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Parenting: Conflicts and Avoidance, Part 1

March 25, 2014

All kinds of experts say “Don’t bring up the past” “Don’t name call” “Focus on the action, not the person” etc., etc. There is a right and proper way to communicate and to argue. If we adults need constant training on this, then why would we think our children are automatically learning this?

In our 18 years of marriage the Chief and I have had to work on this. One thing in our favor with this lifestyle is that you learn life is too short–you can’t hold a grudge and stew about something for days when you’re not guaranteed a phone call. I’ve said the Chief and I fight better over the phone because there is nothing like the phone cutting out on you to make you not mince words. Yes, it is hard to argue this way because you can’t see the person’s expressions, tonal quality is hard to gauge… but I will tell you, we can get more said in two hours than we can in an all-nighter arguing.

So we have learned to deal with conflict as soon as possible. We don’t always but we try. And when we do we also try not to bring up the past. I was really big on bringing my complaints to the Chief right away. This sometimes left the Chief feeling like a shotgun had been pulled on him. Like any other human being, he reacted by bringing up some of his complaints. I’d usually respond very negatively and then say, “That was three months ago. If it wasn’t important enough to bring up then, it’s not important enough to bring up now.” We’ve come a long way and I’ll even concede that sometimes things do have to wait because of circumstances beyond our control.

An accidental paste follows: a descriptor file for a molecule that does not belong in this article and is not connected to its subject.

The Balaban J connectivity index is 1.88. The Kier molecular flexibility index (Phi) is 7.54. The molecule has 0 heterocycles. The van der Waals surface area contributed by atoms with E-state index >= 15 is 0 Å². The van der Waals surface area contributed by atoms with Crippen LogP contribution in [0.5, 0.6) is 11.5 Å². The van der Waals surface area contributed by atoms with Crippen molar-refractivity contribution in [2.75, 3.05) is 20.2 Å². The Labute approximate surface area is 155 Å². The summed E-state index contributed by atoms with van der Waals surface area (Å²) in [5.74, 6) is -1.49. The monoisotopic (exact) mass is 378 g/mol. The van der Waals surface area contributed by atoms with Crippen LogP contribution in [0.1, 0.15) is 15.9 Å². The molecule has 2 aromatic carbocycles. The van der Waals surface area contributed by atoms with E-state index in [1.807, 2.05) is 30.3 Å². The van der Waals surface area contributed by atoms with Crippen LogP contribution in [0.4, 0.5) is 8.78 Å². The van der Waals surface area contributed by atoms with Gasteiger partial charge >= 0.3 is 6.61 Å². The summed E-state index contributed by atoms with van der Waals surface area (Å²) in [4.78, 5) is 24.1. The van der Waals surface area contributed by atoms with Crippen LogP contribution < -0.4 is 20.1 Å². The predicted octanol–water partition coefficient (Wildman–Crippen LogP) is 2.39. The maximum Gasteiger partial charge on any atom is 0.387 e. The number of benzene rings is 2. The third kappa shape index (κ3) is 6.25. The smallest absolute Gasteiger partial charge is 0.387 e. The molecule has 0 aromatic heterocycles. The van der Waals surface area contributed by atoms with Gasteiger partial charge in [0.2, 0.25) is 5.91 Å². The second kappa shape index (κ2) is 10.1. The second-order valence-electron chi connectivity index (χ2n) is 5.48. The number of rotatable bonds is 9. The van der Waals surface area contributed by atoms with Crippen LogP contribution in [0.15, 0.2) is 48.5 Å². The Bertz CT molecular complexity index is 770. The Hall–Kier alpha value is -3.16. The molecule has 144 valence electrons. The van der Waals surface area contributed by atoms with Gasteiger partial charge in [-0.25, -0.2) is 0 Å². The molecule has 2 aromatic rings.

Another thing that is really important to me is being able to make amends. I like being given the opportunity to either defend myself, explain myself, or to correct an error and ask for forgiveness. I can’t do any of these things if I am not aware there is an issue. Often when I am confronted down the road I am more angry that time has gone by than the accusation itself, especially if I have wronged the person. I do not like being denied the chance to improve myself and make amends. I find it disrespectful. “Down the line” becomes more about how the person reacted and their continued hurt feelings more than the offense. I can only apologize for what I did, not for the stewing and anguish a person chooses to go through if they never seek a resolution with me. Personal accountability is a BIG thing with me and I will be the first to apologize and accept responsibility if I have wronged someone.

The problem with “Down the line” and dragging up the past is that ALL the past can now be brought up and ALL parties better be prepared for that. And it can get ugly. Dealing with something in the present usually avoids this. The issue at hand can be looked at for what it is–an action and a choice. The hurt is there and addressed but it isn’t the prolonged festering and perceived hurt that often comes with unresolved issues. You end up avoiding the what ifs and the paranoia that comes with never addressing an issue.

I also believe that if you are going to bring up a grievance, you better be sure they cannot bring up your actions as well. Remember, if you point a finger, three point right back at you. Normally you would think this would lead to avoidance. “Oh man, I know I did this so I can’t say anything to her.” But the interesting thing is that once you live and practice taking things head on and you’ve had chances to apologize and make amends, you have less and less to regret and worry about being thrown in your face. If you are going to confront someone you have to be willing to see that they may have a grievance against you and you can’t get defensive about it. You have to graciously accept a Mea Culpa if you ever expect them to hear your complaint and make amends.

Part 2: Where all this is leading….

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2 comments

  1. […] slapped in my face over and above the issues we just had with T1 and my friends (Parenting Parts 1, 2, 3)). I know there are times when the rage is barely kept in check but it would take provocation […]


  2. […] lost loved ones, friendships have died an unnatural death because of earlier events this year (see Parenting 1, 2, & 3), and for the first time in many years I wasn’t able to go to the local […]



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